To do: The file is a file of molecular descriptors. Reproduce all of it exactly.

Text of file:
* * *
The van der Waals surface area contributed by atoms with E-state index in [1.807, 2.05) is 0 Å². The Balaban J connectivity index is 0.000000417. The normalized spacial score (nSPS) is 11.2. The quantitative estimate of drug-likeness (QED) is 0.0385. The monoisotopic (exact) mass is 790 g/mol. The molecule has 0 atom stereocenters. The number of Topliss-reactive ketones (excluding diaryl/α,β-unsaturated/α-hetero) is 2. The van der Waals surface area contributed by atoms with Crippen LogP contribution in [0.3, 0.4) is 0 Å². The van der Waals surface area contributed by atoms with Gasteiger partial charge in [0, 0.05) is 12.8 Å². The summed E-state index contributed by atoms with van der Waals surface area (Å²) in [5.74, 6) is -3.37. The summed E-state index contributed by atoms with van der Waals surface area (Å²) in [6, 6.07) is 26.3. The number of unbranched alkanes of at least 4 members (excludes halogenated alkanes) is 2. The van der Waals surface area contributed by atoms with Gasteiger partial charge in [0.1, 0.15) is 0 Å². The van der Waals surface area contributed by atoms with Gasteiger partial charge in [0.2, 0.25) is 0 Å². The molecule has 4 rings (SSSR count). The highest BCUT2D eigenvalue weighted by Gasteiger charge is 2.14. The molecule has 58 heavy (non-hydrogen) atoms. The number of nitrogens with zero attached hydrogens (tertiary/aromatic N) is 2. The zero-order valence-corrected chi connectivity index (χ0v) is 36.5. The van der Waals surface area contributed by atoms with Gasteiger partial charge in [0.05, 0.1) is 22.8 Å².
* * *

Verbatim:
The van der Waals surface area contributed by atoms with E-state index in [1.807, 2.05) is 0 Å². The Balaban J connectivity index is 0.000000417. The normalized spacial score (nSPS) is 11.2. The quantitative estimate of drug-likeness (QED) is 0.0385. The monoisotopic (exact) mass is 790 g/mol. The molecule has 0 atom stereocenters. The number of Topliss-reactive ketones (excluding diaryl/α,β-unsaturated/α-hetero) is 2. The van der Waals surface area contributed by atoms with Crippen LogP contribution in [0.3, 0.4) is 0 Å². The van der Waals surface area contributed by atoms with Gasteiger partial charge in [0, 0.05) is 12.8 Å². The summed E-state index contributed by atoms with van der Waals surface area (Å²) in [5.74, 6) is -3.37. The summed E-state index contributed by atoms with van der Waals surface area (Å²) in [6, 6.07) is 26.3. The number of unbranched alkanes of at least 4 members (excludes halogenated alkanes) is 2. The van der Waals surface area contributed by atoms with Gasteiger partial charge in [0.1, 0.15) is 0 Å². The van der Waals surface area contributed by atoms with Gasteiger partial charge in [0.2, 0.25) is 0 Å². The molecule has 4 rings (SSSR count). The highest BCUT2D eigenvalue weighted by Gasteiger charge is 2.14. The molecule has 58 heavy (non-hydrogen) atoms. The number of nitrogens with zero attached hydrogens (tertiary/aromatic N) is 2. The zero-order valence-corrected chi connectivity index (χ0v) is 36.5. The van der Waals surface area contributed by atoms with Gasteiger partial charge in [0.05, 0.1) is 22.8 Å².